Supervisory roles during project work

Training to apply the learned visualization-related terminology should be the main focus of a project, while the visualization result itself plays a secondary role. Especially in a setting with mixed backgrounds, students should be engaged to think about potentially interesting project ideas. Each conducted project should include at least one participant with a (digital) humanities and one with a computer science background to expedite interdisciplinary exchange. This constraint generates different supervisory roles:

Figure 1: The mediator project developed a method to semi-automatically extract biographical information about members of the German Bundestag in 2019, and the adapted stream visualization allows multifaceted exploration of biographical features.

Figure 2: The real humanities scholar project focused on the development of an interactive tag cloud that supports composing engineering branches based on the study subjects of engineering professors. More information can be found in a related publication on the project (Meinecke and Jänicke, 2018).

Figure 3: The helper project focused on the contents published at three German websites known for publishing fake news articles. For comparatively analyzing the results, the TagPies visualization (Jänicke et al., 2018) was adapted.

I recommend making such courses accessible to all students as it prepares them best for potential future collaborations in a digital humanities context. More detailed information on theoretical contents, conducted student projects and course reflections can be found in my related IVAPP article (Jänicke, 2020).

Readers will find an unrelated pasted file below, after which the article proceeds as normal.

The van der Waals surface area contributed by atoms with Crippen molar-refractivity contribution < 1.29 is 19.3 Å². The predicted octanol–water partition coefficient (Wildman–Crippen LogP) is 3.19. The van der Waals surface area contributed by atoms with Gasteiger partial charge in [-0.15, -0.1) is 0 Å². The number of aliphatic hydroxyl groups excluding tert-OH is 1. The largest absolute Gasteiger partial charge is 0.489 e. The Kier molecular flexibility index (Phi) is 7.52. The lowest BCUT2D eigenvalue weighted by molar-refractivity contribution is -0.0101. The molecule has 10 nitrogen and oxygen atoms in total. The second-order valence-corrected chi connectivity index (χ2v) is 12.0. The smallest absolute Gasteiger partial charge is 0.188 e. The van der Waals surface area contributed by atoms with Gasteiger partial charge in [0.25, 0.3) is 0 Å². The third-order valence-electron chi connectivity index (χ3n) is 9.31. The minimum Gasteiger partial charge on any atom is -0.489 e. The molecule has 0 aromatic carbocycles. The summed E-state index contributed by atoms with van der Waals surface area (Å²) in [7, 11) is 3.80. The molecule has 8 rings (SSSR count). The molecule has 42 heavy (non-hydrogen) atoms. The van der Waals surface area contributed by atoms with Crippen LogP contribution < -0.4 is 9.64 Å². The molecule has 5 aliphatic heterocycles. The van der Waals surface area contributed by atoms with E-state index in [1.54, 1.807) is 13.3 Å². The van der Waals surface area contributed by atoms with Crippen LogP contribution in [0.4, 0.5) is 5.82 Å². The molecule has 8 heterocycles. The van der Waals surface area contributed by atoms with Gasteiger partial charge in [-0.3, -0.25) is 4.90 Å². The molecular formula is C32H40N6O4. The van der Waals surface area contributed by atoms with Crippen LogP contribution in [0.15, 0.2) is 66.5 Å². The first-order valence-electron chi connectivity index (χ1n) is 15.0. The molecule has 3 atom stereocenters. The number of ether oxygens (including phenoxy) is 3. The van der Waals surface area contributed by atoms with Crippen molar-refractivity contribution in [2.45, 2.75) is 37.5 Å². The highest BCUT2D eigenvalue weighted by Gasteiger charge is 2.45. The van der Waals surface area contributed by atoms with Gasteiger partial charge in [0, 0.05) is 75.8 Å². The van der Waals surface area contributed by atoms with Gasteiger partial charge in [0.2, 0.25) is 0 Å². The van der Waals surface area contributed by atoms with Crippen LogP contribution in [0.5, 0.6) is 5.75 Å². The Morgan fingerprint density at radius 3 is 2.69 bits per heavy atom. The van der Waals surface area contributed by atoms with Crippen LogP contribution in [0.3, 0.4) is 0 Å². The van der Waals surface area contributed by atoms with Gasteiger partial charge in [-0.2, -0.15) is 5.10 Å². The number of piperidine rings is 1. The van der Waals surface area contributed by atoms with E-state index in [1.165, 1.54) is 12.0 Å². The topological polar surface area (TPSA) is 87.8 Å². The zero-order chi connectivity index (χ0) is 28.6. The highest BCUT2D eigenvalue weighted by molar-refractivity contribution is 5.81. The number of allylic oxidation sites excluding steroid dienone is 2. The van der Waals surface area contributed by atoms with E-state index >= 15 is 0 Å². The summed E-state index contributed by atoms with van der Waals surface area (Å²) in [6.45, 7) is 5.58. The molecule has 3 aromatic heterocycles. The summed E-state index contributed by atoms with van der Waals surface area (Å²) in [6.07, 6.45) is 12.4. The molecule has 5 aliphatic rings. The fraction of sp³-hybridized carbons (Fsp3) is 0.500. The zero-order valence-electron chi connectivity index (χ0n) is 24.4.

Bastian, M., Heymann, S., Jacomy, M., et al. (2009). Gephi: an open source software for exploring and manipulating networks. ICWSM, 8:361–362.

Jänicke, S. (2016). Valuable Research for Visualization and Digital Humanities: A Balancing Act. Workshop on Visualization for the Digital Humanities, IEEE VIS 2016, Baltimore, Maryland, USA.

Jänicke, S., Franzini, G., Cheema, M. F., & Scheuermann, G. (2017). Visual Text Analysis in Digital Humanities. In Computer Graphics Forum (Vol. 36, No. 6, pp. 226-250).

Jänicke, S., Blumenstein, J., Rücker, M., Zeckzer, D., & Scheuermann, G. (2018). TagPies: Comparative Visualization of Textual Data. In VISIGRAPP (3: IVAPP) (pp. 40-51).

Jänicke, S. (2020). Teaching on the Intersection of Visualization and Digital Humanities. In: 15th International Joint Conference on Computer Vision, Imaging and Computer Graphics Theory and Applications (pp. 100-109). SCITEPRESS Digital Library.

Meinecke, C., & Jänicke, S. (2018). Visual Analysis of Engineers’ Biographies and Engineering Branches. Leipzig Symposium on Visualization in Applications 2018 (LEVIA’18).

Munzner, T. (2014). Visualization Analysis and Design. A K Peters Visualization Series, CRC Press.

Shneiderman, B. (1996). The Eyes Have It: A Task by Data Type Taxonomy for Information Visualizations. In Visual Languages, Proceedings, pages 336–343.

Sinclair, S., & Rockwell, G. (2020). Voyant-Tools. https://voyant-tools.org/

Windhager, F., Federico, P., Schreder, G., Glinka, K., Dörk, M., Miksch, S., & Mayr, E. (2018). Visualization of Cultural Heritage Collection Data: State of the Art and Future Challenges. IEEE Transactions on Visualization and Computer Graphics, 25(6), 2311-2330.

Stefan Jänicke (stjaenicke@imada.sdu.dk), University of Southern Denmark, Odense, Denmark

Theme: Lux by Bootswatch.